Her circumstances never defined her, but her decisions did.
When Amy Purdy lost her legs below the knee at the age of 19, her life didn’t stop, in fact, it’s where her life truly began. “When I lost my legs, I didn’t want to focus my energy on what I lost,” she says, “I wanted to focus on what I gained.”
“Literally the day after I lost my legs, the doctors referred to me differently than they did before,” she says, “I thought ‘Nothing has changed. I’m still a human and the same person. I still have the same aspirations.’”
Amy wasn’t ready to let the life she desired exist only as a dream. After falling in love with snowboarding at the age of 15, she knew it was what she wanted to pursue for the rest of her life. Amy credits snowboarding with giving her the ability to push through adversity. “Snowboarding is what gave me that confidence to get back up after falling down. There’s so much going against you, and yet, you figure out things about yourself that help you overcome. You realize ‘Oh my gosh, I’m so much more in control of my life than I thought I was.’”
For Amy, “limitation” is another word for “inspiration,” just a new way of seeing the world. It’s a mindset that has helped transform her life over the past 20 years and allowed her to break the barriers so many thought she never would. “I see where I think we’re limited, and I question it. How can we use what we have to be the best we can be? Once we do that, we realize those limits don’t really exist.”
An athlete, author, Paralympian, motivational speaker, actress, clothing designer…there are so many ways to label Amy Purdy, but she defies any one definition. When she was told she would never snowboard again, Amy found a way to get back on the board by developing her own unique set of legs. She wound up realizing her dream of becoming a professional snowboarder on a global stage, eventually pioneering the sport of adaptive snowboarding in the 2014 Paralympic Games. Her dream was destined to be a reality. As she says, “Everybody telling me I can’t do something sparked me to ask questions of ‘Why not?’ and ‘How can I do these things that I want to do.’”
Her journey back to her beloved sport of snowboarding is what inspired her to co-found the non-profit Adaptive Action Sports with husband Daniel Gale back in 2005. “We had figured out a way to get me snowboarding again,” she says, “And we wanted to help other people do the same.” Those types of resources did not exist when Amy was younger, and she didn’t want to be limited by the label of “disabled athlete.” She wanted a community of like-minded people and access to resources that empowered her abilities, so she decided she needed to create that community and Adaptive Action Sports was born.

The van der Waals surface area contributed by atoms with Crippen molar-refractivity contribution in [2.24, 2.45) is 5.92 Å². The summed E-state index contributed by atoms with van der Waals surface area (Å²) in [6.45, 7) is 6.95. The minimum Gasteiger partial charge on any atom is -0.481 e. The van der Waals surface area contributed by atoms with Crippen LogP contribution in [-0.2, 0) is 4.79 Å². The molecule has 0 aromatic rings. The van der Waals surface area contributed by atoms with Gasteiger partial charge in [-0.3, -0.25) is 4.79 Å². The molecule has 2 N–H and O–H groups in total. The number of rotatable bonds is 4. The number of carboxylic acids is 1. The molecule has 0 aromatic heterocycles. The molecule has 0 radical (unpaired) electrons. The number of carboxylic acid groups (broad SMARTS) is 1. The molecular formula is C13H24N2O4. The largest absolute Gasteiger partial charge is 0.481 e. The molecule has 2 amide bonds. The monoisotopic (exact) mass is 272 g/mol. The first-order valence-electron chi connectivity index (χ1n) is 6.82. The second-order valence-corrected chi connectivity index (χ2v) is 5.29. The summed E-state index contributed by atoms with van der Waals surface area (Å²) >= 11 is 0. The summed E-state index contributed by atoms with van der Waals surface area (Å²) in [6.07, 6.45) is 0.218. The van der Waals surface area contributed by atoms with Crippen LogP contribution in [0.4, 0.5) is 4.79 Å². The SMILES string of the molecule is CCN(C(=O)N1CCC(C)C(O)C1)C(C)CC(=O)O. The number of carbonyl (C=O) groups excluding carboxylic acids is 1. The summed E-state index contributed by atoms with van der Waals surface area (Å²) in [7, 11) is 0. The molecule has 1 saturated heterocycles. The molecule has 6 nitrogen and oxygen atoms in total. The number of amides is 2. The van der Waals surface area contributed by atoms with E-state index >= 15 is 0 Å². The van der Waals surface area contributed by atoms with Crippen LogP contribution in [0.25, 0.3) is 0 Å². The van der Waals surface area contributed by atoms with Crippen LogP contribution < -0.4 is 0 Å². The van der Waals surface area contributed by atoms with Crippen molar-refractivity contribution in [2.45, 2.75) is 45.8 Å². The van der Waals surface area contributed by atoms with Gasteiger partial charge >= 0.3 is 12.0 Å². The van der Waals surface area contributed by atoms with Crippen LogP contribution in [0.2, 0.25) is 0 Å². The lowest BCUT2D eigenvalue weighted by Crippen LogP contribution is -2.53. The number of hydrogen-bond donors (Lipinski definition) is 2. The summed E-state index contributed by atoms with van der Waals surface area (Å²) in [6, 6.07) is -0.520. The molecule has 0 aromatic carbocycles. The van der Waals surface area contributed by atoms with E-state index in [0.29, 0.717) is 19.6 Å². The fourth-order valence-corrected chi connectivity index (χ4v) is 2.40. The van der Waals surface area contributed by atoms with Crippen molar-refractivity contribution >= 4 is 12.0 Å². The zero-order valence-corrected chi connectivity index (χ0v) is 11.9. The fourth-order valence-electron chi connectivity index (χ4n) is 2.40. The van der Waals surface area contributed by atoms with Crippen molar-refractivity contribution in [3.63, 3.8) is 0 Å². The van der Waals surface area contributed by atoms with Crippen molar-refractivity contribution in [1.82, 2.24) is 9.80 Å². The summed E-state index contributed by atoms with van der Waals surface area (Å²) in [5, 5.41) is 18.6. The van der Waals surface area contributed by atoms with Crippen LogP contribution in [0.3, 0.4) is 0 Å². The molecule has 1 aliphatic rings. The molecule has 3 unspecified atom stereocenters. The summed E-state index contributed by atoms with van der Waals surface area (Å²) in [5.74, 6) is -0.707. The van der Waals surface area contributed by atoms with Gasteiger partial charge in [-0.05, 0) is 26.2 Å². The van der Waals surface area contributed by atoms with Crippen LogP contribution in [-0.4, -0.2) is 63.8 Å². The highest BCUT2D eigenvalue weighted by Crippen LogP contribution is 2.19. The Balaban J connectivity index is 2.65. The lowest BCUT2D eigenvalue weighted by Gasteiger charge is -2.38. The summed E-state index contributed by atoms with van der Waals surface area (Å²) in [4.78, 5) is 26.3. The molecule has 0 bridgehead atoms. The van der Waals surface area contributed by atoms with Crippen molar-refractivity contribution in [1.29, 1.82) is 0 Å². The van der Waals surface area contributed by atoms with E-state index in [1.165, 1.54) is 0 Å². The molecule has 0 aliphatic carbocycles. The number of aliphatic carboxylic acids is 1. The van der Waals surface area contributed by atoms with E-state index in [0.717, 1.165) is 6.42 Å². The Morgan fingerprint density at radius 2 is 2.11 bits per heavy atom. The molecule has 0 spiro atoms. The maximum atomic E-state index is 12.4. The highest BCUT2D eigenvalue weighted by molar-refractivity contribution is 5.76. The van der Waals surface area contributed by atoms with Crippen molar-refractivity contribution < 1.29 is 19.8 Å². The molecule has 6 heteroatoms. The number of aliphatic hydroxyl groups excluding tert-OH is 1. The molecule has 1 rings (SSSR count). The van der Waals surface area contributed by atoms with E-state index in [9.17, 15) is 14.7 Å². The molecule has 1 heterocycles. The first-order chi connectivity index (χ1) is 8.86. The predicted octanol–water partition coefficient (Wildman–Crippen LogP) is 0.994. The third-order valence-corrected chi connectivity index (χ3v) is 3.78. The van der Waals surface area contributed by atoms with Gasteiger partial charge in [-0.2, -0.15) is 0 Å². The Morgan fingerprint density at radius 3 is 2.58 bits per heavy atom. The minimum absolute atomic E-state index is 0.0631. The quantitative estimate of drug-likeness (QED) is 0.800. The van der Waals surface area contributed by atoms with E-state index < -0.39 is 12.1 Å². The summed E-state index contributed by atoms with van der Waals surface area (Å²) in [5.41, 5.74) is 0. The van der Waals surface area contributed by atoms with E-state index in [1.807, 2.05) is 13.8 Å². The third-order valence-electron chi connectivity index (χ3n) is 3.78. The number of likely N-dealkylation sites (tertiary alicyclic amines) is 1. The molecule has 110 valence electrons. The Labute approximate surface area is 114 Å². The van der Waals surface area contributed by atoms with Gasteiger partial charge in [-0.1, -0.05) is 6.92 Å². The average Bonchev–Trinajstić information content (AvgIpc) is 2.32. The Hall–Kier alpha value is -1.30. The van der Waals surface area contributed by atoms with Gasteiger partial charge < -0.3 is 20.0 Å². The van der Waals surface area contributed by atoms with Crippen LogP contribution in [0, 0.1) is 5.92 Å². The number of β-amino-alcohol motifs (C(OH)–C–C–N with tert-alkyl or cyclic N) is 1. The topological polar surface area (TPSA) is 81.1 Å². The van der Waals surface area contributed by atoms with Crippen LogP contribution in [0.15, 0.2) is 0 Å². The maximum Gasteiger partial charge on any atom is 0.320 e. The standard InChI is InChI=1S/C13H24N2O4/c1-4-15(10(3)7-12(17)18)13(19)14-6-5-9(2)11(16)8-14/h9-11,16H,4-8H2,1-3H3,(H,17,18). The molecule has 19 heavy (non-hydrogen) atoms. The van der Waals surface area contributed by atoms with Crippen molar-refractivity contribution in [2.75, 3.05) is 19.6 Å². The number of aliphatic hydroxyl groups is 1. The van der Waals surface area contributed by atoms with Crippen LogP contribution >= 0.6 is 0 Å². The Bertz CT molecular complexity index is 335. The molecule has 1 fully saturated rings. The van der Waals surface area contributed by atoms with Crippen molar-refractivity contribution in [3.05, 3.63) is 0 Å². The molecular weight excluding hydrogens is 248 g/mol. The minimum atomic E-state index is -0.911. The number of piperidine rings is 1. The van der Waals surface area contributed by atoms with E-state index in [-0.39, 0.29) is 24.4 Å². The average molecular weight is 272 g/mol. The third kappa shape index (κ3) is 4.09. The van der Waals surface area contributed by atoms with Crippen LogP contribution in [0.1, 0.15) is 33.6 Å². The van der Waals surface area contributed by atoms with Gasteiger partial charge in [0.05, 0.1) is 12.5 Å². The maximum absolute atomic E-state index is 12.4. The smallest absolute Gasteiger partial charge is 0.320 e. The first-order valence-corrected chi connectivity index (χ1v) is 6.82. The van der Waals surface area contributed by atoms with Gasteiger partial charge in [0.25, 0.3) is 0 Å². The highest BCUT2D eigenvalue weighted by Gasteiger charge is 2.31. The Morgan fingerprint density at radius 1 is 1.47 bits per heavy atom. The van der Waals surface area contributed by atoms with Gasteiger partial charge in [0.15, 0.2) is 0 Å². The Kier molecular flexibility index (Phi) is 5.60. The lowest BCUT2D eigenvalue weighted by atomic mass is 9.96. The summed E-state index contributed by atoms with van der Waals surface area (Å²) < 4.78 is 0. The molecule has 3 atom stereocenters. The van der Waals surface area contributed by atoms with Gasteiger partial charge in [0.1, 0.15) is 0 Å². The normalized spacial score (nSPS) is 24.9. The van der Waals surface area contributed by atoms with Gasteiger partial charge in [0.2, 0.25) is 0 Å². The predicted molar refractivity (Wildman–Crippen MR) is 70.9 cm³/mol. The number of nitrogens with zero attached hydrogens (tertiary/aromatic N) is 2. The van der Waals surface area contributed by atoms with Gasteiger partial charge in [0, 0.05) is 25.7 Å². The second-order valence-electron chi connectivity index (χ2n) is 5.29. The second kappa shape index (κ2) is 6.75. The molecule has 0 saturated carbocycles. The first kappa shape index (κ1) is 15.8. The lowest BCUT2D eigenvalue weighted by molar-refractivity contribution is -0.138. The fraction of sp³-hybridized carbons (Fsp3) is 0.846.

“We all came together to create this movement that ultimately lead to the Paralympic Games, that brought adaptive snowboarding to the X-Games and to Dew Tour.” In this community, Amy found even greater inspiration. “We have so much potential that I don’t think we’ll ever fully realize it. It really comes down to your ambition and how far you want to go with things.” Amy was capable of so much on her own, but through Adaptive Action Sports, she’s learned, “We feel limitless when we’re together.”
For her, #EqualEverywhere is about recognizing that limitless potential in everyone, no matter who you are or where you come from, because nothing should stop you from living your life to its full potential. “When I look back, I am where I am because I lost my legs. Because of these challenges. It’s all about embracing who we are today that helps you get ahead and that gives you a gift.” She hopes that her journey and experience can help others. “I’m always thinking of whoever is out there that’s struggling or maybe just trying to find themselves. That’s who I hope to inspire.”
It all comes down to the choices we make, in spite of circumstances. “It’s not about overcoming limits,” she says, “it’s about using them. How do you use what you have today and embrace it and build upon it? You never know where that will lead.”